God’s Word for You
Psalm 85:4-7 The Means of Grace
by Pastor Timothy Smith on Thursday, May 9, 2019
4 Restore us again, O God our Savior,
and put away your displeasure toward us.
5 Will you be angry with us forever?
Will you prolong your anger through all generations?
6 Will you not revive us again,
that your people may rejoice in you?
After such a marvelous confession of faith as he made in verses 1-3, why would our Son of Korah plead for God to “restore us again”? The answer is found outside the doors of our jails and courtrooms, and in many other places closer to home. As soon as anyone is acquitted of a crime, or serves time for a crime, or pays a penalty for a crime, that person returns to crime. This is true of the man who gets pulled over for speeding and gets his hundred-dollar ticket. After he and the policeman have driven away, he is obedient for a while, for a few miles, but before he gets to his destination his foot will have turned to lead once again.
This is also true of any average child in the classroom who gets scolded for breaking the rules. He feels like he needs to prove his status to his friends, so as soon as he can, he will break the rules again. This is also true of the spouse who sins. He annoys his wife with his bad habits, and when she lovingly points it out to him, he might apologize, but he goes back to his selfish sinful habit soon enough. And beyond these actions, we all have sinful desires or prejudices or sarcasm or the secret habit of judging people for what clothes they wear or how they pronounce words. We try to keep these things more or less to ourselves. But are these things not sinful?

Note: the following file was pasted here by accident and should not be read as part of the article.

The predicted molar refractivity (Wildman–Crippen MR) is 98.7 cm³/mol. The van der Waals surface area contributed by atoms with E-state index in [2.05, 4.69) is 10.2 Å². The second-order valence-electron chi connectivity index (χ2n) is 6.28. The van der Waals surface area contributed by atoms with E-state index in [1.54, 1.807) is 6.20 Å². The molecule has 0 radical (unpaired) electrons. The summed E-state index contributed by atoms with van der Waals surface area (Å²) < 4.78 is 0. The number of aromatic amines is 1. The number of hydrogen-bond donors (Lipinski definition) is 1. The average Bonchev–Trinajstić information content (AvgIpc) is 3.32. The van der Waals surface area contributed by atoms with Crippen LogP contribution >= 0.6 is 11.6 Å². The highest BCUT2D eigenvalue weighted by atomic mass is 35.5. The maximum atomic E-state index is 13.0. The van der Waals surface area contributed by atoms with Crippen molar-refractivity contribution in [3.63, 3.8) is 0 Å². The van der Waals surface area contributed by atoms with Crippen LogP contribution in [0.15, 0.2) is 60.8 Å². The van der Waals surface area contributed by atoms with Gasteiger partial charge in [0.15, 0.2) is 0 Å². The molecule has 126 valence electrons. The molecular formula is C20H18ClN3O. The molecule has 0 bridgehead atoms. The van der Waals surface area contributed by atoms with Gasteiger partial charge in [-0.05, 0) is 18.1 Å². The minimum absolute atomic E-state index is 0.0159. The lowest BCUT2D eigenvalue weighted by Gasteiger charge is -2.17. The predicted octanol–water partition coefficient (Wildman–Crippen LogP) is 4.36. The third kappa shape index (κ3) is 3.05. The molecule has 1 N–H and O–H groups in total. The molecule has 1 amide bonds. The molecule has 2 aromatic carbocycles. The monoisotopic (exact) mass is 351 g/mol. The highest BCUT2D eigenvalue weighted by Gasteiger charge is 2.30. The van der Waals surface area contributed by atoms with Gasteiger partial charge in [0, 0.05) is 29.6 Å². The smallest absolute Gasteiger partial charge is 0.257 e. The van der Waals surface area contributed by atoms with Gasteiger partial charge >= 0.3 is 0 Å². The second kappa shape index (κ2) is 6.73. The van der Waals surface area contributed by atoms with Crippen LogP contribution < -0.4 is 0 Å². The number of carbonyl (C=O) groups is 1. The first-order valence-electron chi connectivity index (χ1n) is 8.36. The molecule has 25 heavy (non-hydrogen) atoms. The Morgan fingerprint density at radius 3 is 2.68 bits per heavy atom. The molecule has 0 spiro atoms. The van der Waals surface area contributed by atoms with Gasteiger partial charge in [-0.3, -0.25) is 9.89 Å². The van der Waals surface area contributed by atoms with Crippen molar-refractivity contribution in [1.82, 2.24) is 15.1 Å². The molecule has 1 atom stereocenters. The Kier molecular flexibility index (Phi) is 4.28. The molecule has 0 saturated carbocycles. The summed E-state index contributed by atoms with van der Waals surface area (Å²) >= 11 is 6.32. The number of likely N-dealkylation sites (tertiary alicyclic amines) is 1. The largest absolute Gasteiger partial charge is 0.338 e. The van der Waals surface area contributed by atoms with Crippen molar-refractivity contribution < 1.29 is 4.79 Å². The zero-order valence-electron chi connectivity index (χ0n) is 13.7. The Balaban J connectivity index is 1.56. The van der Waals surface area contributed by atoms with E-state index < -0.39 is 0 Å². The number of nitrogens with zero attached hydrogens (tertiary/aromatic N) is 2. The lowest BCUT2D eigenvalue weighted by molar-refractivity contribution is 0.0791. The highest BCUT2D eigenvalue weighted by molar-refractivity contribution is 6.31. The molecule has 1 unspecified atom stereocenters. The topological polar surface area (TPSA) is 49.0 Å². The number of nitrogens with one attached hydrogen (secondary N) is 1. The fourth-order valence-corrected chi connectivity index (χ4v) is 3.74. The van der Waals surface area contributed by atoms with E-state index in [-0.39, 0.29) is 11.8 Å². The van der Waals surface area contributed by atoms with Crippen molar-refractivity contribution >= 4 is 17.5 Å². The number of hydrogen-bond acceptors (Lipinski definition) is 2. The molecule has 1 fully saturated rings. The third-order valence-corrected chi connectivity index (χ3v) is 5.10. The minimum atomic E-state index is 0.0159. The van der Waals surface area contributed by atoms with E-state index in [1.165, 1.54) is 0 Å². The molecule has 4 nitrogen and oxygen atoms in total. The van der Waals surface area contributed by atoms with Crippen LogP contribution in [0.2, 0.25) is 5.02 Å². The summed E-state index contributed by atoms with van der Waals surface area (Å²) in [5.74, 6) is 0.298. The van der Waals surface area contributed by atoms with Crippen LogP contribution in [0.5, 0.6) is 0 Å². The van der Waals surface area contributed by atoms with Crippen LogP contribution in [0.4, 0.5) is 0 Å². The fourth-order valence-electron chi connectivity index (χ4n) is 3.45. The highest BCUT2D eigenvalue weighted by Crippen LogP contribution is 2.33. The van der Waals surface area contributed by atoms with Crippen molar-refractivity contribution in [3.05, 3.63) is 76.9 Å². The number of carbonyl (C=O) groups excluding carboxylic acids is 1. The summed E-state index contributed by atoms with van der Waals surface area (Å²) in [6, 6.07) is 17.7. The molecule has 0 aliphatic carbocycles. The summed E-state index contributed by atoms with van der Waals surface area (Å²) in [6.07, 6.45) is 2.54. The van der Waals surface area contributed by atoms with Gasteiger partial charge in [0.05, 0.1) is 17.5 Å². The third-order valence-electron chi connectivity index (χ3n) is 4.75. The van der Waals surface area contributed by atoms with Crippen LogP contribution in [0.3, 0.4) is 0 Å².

An imperfect obedience to God’s law is the same as disobedience. “Jehu was not careful to keep the law of the Lord, the God of Israel, with all his heart. He did not turn away from the sins of Jeroboam, which he had caused all Israel to commit” (2 Kings 10:31). Sinful attitudes are still sinful: “Haughty eyes and a proud heart, the lamp of the wicked, are sin!” (Proverbs 21:4). Mixing our worship of God with prayer to anything or anyone else—even to a Christian saint—is robbing God of the honor and worship we owe to him (as Jeroboam did, 1 Kings 12:28-32).
In all of these things, it is the attitude of the human heart that is at fault. Even if our actions seem pure but our attitude is sinful, we have sinned (Matthew 23:23). An early Christian writer said: “Do you not think that it is an evil deed for a righteous man if an evil desire comes up in his heart? Yes, it is a sin” (Shepherd of Hermas, Hv 1,1,8).
This is why this Son of Korah prays for forgiveness. God’s displeasure returns with each sin, and we plead with him for mercy, again and again.
7 Show us your unfailing love, O LORD,
and grant us your salvation.
Whose salvation is given to us? The Son of Korah knows. It is “your salvation, O Lord.” It is good to be reminded that we do not save ourselves and that we do not participate in our salvation. Salvation is a gift granted to us, and it is God’s to grant and to give: “Truly there is salvation for Israel in the LORD our God” (Jeremiah 3:22 EHV). This comes to us through the means of grace, which is to say, the gospel in God’s word and in the sacraments. “For we can definitely assert,” Luther said, “that where the Lord’s Supper, Baptism, and the Word of God are found, the remission of sins, and life eternal are found. On the other hand, where these signs of grace are not found, or where they are despised by men, not only grace is lacking but also foul errors will follow” (What Luther Says, Ewald M. Plass, p. 914). We can confidently say that the Holy Christian Church, the Communion of Saints, is to be found wherever people gather around the gospel and the sacraments. This is the means by which God dispenses his grace, his mercy, his forgiveness, and the salvation which is ours by his grace alone.
Pastor Timothy Smith
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